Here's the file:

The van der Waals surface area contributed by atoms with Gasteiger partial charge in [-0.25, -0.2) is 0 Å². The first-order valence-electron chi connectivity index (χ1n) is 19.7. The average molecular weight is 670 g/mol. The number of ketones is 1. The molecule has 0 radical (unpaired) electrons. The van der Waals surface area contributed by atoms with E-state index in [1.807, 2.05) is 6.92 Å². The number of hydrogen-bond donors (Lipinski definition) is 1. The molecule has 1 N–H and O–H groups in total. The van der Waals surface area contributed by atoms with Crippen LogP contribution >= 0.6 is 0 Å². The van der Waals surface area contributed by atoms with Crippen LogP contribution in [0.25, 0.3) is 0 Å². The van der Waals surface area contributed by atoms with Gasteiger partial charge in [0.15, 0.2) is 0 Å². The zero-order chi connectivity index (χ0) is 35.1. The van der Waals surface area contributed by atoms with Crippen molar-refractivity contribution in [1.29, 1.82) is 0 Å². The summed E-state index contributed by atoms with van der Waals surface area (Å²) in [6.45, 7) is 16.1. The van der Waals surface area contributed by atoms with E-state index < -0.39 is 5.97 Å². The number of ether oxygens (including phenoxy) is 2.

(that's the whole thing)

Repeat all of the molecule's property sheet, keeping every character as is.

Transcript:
The van der Waals surface area contributed by atoms with Gasteiger partial charge in [-0.25, -0.2) is 0 Å². The first-order valence-electron chi connectivity index (χ1n) is 19.7. The average molecular weight is 670 g/mol. The number of ketones is 1. The molecule has 0 radical (unpaired) electrons. The van der Waals surface area contributed by atoms with E-state index in [1.807, 2.05) is 6.92 Å². The number of hydrogen-bond donors (Lipinski definition) is 1. The molecule has 1 N–H and O–H groups in total. The van der Waals surface area contributed by atoms with Crippen LogP contribution >= 0.6 is 0 Å². The van der Waals surface area contributed by atoms with Crippen LogP contribution in [0.25, 0.3) is 0 Å². The van der Waals surface area contributed by atoms with Gasteiger partial charge in [0.15, 0.2) is 0 Å². The zero-order chi connectivity index (χ0) is 35.1. The van der Waals surface area contributed by atoms with Crippen molar-refractivity contribution in [1.29, 1.82) is 0 Å². The summed E-state index contributed by atoms with van der Waals surface area (Å²) in [6.45, 7) is 16.1. The van der Waals surface area contributed by atoms with E-state index < -0.39 is 5.97 Å². The number of ether oxygens (including phenoxy) is 2.